The Secret History isn’t what I typically read but the Classics minor in me was desperate to read this book so I did and I’m glad I did. Like I said, it’s not what I typically read but Donna Tartt has an amazing way with words. The writing of this book was phenomenal. Usually I prefer dialogue to plot but the way Tartt wrote this novel I absolutely loved all the descriptions and I didn’t skim. I couldn’t skim because if I did I would miss something.

The novel is told in the point of view of Richard, who recently transferred to a New England college from California. He’s not rich like his classmates and he’s seemingly an outsider. However, it’s his gift for the ancient Greek language that get’s him in with the Classics kids. Made up of a group of five students and a professor the Classics students are seen as an elitist group on the campus that can’t be bothered with anyone else. They’re kind of like the popular kids except not really because everyone thinks they’re kind of weird.

The group consists of Henry, the quasi-leader, the twins, Camilla and Charles, Francis, Bunny, and their professor, Julian. Thrust into this world that he doesn’t fully understand Richard soon discovers himself tangled up in a web of crazy that leads to murder, something that could’ve come straight out of a Greek tragedy. And don’t worry, the murder isn’t a spoiler; you find out about it in the prologue. What’s interesting about this book is discovering the how and why it happens.

This book was full of twists that surprised me and I never knew what to expect from this group. My favorite part about this novel was definitely the characters and how they viewed the world. Although at times I did see some of them (mainly Henry) as pretentious there was also some humor to be found in how they carried themselves.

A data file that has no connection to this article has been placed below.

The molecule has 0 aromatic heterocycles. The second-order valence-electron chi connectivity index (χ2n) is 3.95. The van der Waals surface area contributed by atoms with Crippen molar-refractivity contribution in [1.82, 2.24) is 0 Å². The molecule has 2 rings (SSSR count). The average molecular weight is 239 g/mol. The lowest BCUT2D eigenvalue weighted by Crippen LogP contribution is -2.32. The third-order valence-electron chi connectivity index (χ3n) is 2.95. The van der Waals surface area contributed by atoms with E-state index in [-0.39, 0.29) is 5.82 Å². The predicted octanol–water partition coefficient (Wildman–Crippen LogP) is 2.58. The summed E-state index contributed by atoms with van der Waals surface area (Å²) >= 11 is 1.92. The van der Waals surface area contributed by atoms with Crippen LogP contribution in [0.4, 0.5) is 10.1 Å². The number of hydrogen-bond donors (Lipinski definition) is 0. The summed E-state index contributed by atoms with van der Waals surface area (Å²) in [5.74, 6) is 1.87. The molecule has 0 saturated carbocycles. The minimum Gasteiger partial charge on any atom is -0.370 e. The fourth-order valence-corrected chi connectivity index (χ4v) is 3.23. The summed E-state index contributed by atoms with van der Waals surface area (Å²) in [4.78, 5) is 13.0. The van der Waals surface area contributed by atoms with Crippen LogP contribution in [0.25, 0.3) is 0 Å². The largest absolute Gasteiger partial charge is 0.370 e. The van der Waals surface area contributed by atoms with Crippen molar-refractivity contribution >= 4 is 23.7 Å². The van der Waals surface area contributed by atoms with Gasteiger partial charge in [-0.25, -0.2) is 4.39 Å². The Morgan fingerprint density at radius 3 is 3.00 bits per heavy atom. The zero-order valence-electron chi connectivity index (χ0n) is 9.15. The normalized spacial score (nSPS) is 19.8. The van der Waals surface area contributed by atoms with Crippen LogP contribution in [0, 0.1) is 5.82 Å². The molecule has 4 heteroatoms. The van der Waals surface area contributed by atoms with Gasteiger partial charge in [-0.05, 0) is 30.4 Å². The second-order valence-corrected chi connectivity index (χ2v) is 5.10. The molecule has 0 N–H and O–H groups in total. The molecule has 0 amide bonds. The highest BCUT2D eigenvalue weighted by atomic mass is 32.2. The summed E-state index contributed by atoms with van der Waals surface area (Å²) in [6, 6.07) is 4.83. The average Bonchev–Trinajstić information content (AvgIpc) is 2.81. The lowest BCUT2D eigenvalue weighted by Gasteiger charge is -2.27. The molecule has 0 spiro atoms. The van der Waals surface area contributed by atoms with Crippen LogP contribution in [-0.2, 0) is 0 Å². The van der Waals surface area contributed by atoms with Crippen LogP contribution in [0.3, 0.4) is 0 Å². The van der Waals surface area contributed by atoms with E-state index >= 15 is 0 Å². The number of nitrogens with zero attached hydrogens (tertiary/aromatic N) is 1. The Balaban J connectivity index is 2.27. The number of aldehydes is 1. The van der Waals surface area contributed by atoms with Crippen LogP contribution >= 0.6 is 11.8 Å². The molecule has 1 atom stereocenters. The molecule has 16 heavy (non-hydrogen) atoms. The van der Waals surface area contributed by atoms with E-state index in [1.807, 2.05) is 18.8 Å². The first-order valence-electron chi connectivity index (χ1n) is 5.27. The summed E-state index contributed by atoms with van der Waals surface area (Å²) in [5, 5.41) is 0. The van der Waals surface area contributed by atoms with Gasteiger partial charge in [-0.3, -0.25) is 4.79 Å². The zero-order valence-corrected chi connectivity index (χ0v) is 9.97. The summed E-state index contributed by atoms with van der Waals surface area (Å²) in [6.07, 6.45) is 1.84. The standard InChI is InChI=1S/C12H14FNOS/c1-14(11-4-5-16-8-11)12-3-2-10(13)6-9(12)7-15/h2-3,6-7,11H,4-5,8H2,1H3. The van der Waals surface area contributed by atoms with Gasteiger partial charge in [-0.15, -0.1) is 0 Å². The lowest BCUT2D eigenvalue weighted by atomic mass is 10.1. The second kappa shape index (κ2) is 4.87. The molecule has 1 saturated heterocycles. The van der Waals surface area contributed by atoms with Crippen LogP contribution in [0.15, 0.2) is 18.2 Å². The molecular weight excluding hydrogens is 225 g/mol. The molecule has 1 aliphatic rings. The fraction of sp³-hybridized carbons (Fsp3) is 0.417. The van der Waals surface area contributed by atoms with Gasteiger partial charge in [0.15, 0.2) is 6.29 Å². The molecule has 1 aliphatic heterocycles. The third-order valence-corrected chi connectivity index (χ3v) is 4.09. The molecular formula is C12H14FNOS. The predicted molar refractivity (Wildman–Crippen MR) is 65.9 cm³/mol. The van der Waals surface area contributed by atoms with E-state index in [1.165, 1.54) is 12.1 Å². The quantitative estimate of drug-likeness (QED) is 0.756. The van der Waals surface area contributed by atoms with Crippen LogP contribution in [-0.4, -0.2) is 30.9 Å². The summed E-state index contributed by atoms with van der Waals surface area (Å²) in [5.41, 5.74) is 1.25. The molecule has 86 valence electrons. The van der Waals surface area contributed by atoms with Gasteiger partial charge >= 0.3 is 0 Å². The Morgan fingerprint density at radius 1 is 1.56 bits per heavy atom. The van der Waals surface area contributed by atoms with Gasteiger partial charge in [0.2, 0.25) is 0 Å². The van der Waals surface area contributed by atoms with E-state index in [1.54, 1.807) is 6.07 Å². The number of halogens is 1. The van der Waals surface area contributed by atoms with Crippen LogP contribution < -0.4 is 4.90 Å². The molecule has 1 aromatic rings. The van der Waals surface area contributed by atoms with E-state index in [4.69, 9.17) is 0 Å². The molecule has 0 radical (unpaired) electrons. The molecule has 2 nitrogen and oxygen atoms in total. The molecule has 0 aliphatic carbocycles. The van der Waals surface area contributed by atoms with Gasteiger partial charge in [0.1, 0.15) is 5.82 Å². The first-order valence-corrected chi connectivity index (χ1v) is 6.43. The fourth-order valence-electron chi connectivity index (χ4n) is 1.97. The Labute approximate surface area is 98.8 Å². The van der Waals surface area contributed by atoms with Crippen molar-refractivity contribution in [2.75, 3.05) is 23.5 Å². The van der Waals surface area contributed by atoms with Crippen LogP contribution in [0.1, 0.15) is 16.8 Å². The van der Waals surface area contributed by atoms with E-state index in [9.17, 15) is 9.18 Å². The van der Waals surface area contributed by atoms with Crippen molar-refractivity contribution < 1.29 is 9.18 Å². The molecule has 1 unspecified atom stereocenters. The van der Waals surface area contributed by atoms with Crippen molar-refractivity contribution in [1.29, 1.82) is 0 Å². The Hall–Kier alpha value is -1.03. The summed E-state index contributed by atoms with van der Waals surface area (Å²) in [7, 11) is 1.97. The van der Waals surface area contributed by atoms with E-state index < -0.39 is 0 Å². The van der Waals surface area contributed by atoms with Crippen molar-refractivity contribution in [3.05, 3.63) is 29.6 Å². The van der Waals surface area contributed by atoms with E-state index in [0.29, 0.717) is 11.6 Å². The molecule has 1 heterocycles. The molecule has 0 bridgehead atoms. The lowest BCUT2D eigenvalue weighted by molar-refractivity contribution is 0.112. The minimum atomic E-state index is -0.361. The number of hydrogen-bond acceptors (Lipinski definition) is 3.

Overall, I definitely enjoyed this book and I’m glad I picked it up. I’m not sure if I’d read it again but it’s still one I’m glad I have on my shelf, if for no other reason then I want to give it to everyone to read so we can discuss it.

Stars:

4 stars

Favorite Line:

Love doesn’t conquer everything. And whoever thinks that it does is a fool.

Other Reviews

 Crazy for YA

A Case for Books

Of Books

POLL: Do you reread books?

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I really enjoy rereading some books. Especially if it’s been a long time since I read it and I don’t remember specifics about the book I love going back and reading it again. However, I know there are some people that are a once and done type of reader and that’s fine too.

So which are you. Only one good read or do you enjoy the occasionally reread? Vote in the poll and comment below whey you like rereading or not.

 

Results of last week’s poll:

YA or Adult Novels?

Although winning by only 10% more than just YA, both was the winner. I guess most of us just can’t choose.

Who Will Win Eadlyn’s Heart?

Alright so now that a good lot of you have read The Heir, I think it’s time we talked about what’s most important: who will win the Selection? It seems the general consensus is between Erik and Kile but of course there’s still other options. To see just where everywhere stands on the issue let’s vote on it. Who do you think will win Eadlyn’s heart in the next book? Feel free to say why your choice is the right choice in the comments below.

Book Review: The Boyfriend App

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After I met Katie Sise at a YA Book Panel, I found myself asking how I’d never heard of her before and why I hadn’t picked up her book yet.